Help, my Child Came Home From School & Says She’s Being Bullied!


It is a horrible and helpless feeling when your child comes home from school and tells you they are being bullied by a classmate. Feelings of frustration, anger and helplessness overwhelm us. I mean, it’s our job to protect our kids, right? We send them to school and expect them to be safe!
As parents, our immediate reaction is to STOP what is going on, PROTECT our kids and FIX the problem for our child. So what do we do? We get in the car and drive as fast as we can down to the principal’s office at the school. We storm into the school office and demand to speak with the principal!

Is that the right answer?

There are 2 immediate problems with that. The first is that you put the principal and the school administration on the defensive. Their immediate reaction will to be to defend their school, teachers and their job. The second is that you just modeled to your child, the wrong way to handle this problem.

Your reaction is important!

Your reaction to your child sets the tone for their ability to resolve the situation they are in and any future similar situations. Remember, the end goal is to resolve the problem.

  • Remain calm; ask your child what happened.
  • Acknowledge their feelings of embarrassment, humiliation, sadness or frustration.
  • Be careful about your choice of words. The word “bully” has become a buzz word somewhat. Many times kids and adults are using the word” bullying” when in actuality it is typical, age appropriate conflict.

Here is my advice:

  • Ask your child a lot of questions. Try to understand what and why the “bully” did what they did. Were they hurt, scared or did they feel left out? Perhaps the “bully” was only thinking of their own needs, rather than thinking of how their actions would make your child feel.
  • Things can be interpreted in many different ways, especially on-line. Walk your child through the particular “bullying” event or situation, talk about how each person who was present probably felt and how that affected their actions. By doing this, you will give your child the gift of “understanding” and problem solving.
  • How your child responds matters. Fighting fire with fire, only escalates the problem. If we fight back using nasty behavior and words, we are now are doing exactly what we don’t want the bully to do to us. Teach your child that if she wants to resolve a conflict, she has to use positive, kind words and actions.
  • Most kids (or adults) are not “bad” people, they just “behave badly.” People who behave badly are looking for attention. Sometimes, your child can get rid of bad feelings with another by responding with kindness and smiles.
  • When someone is our friend or in our group of friends, sometimes we forget the most basic thing: telling them how their words or actions make us feel. Sometimes all we have to do is tell them to stop. Have your child practice what they could say.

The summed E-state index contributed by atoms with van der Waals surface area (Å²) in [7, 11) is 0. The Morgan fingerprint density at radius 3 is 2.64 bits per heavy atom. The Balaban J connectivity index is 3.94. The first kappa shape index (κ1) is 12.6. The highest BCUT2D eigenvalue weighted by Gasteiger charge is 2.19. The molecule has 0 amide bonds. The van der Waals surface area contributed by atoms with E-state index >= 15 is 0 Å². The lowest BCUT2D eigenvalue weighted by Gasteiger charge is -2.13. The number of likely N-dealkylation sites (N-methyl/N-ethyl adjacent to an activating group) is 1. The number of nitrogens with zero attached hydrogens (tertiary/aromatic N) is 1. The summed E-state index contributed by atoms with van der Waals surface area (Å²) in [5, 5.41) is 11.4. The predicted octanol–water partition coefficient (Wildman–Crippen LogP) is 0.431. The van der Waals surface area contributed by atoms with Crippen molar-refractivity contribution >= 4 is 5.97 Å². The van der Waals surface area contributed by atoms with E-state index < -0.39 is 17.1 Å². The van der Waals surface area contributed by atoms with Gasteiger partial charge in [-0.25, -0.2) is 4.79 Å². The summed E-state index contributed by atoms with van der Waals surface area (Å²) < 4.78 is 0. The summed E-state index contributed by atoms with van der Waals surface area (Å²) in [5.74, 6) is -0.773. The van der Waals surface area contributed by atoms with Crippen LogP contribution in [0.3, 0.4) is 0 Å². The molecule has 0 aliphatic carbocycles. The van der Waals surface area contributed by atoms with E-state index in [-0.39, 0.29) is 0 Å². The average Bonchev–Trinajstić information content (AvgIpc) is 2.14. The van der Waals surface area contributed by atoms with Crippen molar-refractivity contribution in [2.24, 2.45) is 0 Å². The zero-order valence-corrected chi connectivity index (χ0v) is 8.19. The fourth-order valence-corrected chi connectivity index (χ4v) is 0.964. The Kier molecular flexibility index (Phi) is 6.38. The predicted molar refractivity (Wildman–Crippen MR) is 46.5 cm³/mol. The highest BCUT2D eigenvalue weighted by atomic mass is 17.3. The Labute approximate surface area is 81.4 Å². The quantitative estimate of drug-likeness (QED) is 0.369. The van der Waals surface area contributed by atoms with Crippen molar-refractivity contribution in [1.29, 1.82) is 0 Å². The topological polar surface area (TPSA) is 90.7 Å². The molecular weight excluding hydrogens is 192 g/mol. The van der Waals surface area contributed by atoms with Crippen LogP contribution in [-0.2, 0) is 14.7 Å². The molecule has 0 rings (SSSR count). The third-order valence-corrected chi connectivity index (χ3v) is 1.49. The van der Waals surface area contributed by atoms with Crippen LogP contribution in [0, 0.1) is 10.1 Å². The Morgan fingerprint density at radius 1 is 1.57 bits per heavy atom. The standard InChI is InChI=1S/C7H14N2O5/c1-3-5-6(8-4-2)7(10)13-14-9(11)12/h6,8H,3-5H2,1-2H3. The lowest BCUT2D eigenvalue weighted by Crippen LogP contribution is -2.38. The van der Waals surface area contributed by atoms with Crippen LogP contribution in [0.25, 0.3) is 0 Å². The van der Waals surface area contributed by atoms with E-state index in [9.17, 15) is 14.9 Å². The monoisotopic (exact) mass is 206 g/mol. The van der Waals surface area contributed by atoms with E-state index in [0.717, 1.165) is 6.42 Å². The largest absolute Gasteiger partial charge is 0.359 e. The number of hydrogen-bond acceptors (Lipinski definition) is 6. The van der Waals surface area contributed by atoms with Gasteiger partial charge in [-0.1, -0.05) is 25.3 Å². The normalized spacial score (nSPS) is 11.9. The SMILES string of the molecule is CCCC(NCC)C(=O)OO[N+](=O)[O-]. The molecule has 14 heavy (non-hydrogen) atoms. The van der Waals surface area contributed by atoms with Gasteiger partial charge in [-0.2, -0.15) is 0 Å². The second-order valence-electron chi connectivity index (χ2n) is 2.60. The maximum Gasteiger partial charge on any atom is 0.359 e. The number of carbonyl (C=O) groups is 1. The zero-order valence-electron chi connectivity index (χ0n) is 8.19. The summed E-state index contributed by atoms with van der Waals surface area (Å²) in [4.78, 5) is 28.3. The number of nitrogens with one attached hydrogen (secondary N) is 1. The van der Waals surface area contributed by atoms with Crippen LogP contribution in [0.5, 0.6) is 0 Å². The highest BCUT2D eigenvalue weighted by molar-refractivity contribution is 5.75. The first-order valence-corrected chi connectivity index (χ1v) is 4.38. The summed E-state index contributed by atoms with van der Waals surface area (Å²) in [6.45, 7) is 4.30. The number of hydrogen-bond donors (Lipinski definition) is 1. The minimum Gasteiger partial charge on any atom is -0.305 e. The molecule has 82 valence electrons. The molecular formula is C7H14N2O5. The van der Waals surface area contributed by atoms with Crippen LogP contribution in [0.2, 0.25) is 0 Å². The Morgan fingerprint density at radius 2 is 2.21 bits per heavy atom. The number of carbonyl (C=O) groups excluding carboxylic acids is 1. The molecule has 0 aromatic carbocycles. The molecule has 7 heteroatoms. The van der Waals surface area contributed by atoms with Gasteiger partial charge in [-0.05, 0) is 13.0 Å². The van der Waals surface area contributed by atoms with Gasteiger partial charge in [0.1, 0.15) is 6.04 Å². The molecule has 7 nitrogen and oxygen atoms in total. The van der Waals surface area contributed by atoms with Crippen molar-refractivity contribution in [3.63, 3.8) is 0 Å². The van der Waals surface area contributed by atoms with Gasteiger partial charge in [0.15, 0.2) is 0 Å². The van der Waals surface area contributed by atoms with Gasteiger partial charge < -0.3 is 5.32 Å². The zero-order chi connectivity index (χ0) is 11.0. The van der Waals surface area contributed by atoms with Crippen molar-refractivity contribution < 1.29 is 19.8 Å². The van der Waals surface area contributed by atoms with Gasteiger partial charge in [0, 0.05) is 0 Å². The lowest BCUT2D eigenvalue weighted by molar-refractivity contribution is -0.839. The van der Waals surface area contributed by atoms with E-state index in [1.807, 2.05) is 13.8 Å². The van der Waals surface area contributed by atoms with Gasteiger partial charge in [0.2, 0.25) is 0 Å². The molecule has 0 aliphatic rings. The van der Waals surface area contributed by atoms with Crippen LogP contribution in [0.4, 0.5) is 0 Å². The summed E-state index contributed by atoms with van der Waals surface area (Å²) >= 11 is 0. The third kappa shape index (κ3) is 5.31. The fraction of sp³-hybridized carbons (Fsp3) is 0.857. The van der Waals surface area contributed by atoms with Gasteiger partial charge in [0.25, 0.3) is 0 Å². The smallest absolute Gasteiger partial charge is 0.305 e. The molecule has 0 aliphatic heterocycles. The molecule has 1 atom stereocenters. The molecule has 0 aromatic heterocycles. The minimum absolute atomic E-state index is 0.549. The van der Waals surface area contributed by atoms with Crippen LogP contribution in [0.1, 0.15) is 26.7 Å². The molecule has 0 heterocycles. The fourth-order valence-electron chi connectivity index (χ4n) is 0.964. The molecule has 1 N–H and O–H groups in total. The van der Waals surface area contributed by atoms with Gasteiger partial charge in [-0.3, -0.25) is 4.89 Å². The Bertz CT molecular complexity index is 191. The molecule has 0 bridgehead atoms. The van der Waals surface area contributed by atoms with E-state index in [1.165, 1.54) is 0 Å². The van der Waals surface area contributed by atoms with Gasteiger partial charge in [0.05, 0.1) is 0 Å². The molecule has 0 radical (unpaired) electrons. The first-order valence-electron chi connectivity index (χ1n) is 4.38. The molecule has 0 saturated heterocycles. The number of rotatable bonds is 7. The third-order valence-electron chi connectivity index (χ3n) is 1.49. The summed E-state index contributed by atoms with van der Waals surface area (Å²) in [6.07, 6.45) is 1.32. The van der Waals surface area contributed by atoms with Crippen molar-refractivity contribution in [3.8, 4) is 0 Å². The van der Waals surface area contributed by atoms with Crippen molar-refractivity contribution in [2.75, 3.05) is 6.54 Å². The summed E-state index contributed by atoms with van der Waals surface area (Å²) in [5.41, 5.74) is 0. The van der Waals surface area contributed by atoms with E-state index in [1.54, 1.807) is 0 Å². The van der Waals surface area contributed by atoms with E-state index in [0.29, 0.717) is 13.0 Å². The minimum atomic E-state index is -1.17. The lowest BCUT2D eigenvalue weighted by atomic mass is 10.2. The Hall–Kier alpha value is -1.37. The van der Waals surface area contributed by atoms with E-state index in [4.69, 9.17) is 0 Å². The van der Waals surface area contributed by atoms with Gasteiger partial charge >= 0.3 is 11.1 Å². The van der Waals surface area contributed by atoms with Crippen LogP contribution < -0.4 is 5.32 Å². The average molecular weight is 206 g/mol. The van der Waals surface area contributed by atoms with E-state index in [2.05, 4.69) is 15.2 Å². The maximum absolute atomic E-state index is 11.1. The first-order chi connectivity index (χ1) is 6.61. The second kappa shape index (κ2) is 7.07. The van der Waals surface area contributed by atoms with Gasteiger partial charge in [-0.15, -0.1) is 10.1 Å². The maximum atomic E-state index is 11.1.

• Teach your child how to make a plan of what to do “before” something happens.  For example, if your child is being excluded from the lunch table, have them call a friend the night before and plan to sit with them the next day. Another idea might be to plan to go to lunch study rather than to the cafeteria where they will be subject to those negative feelings. Empower your child to find a way to avoid a situation that will make them feel bad.
  • We can’t control how other people act. We can, however, control how we react. No matter what, there are always going to be mean people. It is important to empower your child by teaching them how to react or how to “move on” from a situation.
  • Most people don’t like to hear this, but there is a difference between bullying and conflict. Disagreements or differences of opinion are NOT bullying. Help your child understand that just because you may not like what someone says, it doesn’t mean they are a bully.

Our job as parents is to “teach” our children how to navigate all types of situations. When they become adults they are going to find bullies at work, in their neighborhood and in government. If we don’t take the time to teach our kids how to handle mean, negative and hurtful behavior, how do we expect them to know what do or how to handle a situation when we are not there?

***These suggestions are not going to solve every conflict or bullying situation.  Sometimes you may have to get the school administration, the board of education or even the police involved.

– Jill Brown

The goal of this blog post is to continue to offer parents and educators the opportunity to understand what goes on in the on-line lives of children in this generation. It allows you to consider alternate viewpoints and reflect upon your own approach to raising your child. By no means are my thoughts and reflections the ONLY way to address these concerns.

Image Source: Indian Express